Chinese, Qing Dynasty, 1644–1911/12
Pair of Cranes, late 19th century 
Jadeite
14 1/4 inches high, each 
Gift of Miss Carol C. Pierson, 2005.193.1-.2

Art of Jade

November 19, 2016 - July 30, 2017

Ann K. Walch-Chan Gallery

Since the Neolithic period, jade has been valued for its rarity as well as its beauty. Varying from pure white to dark black, deep green to vibrant red, the color of jade has endless aesthetic possibilities. The artworks in Art of Jade were made through patiently grinding and drilling for days, months, and even years. Little by little, the objects transformed from solid masses into works of art.

Because of the stone’s beauty, strength, and rarity, jade artworks have become symbols of social identity, hierarchy, status, wealth and power in both Chinese and Mesoamerican cultures. This exhibition features over 70 objects from Mesoamerican cultures, dating back as early as 1800 BCE, and from China dating from 3,200 BCE.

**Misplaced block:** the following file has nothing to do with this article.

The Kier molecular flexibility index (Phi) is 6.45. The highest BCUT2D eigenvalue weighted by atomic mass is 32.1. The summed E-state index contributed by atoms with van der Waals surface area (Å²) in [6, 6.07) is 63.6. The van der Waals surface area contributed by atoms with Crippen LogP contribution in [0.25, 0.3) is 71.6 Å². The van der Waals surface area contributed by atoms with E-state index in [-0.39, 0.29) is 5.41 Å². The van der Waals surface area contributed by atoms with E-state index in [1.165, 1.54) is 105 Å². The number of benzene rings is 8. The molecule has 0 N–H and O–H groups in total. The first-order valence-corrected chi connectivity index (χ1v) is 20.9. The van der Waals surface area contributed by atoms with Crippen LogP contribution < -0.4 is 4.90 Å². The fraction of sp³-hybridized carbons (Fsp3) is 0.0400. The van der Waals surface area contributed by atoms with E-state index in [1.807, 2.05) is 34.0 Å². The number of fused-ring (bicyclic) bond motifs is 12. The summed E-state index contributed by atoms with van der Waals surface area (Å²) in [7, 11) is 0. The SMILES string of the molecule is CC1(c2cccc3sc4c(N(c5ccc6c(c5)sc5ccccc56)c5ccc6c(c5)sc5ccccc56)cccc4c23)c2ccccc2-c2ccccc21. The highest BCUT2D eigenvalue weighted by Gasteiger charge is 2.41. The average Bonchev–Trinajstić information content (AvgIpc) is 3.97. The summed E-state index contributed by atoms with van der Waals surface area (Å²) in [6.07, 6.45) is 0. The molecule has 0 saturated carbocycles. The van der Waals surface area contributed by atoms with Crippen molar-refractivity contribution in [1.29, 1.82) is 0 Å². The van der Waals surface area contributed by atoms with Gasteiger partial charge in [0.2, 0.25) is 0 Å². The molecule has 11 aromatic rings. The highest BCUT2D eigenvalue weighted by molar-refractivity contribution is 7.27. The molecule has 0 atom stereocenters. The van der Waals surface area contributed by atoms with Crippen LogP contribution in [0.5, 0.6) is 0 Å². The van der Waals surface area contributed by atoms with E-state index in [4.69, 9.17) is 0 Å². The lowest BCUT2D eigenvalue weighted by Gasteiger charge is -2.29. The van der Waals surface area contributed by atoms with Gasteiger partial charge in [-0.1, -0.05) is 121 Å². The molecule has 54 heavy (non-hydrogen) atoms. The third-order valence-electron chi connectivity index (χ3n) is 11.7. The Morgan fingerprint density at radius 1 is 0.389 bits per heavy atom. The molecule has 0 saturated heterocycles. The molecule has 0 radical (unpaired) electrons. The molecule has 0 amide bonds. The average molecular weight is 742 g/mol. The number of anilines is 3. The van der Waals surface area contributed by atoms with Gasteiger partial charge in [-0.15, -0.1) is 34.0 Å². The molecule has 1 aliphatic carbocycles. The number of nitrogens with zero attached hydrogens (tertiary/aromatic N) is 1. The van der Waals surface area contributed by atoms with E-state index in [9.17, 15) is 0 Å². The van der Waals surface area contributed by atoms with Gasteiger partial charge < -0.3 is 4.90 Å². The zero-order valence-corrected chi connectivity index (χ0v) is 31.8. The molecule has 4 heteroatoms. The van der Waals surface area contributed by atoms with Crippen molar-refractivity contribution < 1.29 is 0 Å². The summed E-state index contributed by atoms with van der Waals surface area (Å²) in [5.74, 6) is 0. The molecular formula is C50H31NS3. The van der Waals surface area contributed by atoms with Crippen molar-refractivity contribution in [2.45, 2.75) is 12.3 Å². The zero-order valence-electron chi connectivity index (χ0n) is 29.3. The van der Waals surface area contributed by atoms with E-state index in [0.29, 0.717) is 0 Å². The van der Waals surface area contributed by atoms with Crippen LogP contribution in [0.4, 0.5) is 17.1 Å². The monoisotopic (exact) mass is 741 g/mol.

From the Exhibition

  • Maya culture, Central America, Mosaic Mask, ca. 600–900. Jade with shell, obsidian, 3 x 3 1/4 x 1 1/4 inches. Gift of Barry Fitzmorris, FIA 2011.219

  • Qing Dynasty, 1644–1911/12, Chinese, Chime: Dragon in Clouds, 1765, Jadeite, 26 7/8 x 29 3/4 x 12 1/4 inches. Gift of Mrs. Fredrick B. Miner, FIA 1968.13

  • Chinese, Qing Dynasty, 1644–1911/12, Palette, 19th century. Jadeite, 3 3/4 x 6 x 15/16 inches. Gift of Miss Carol C. Pierson, 2005.83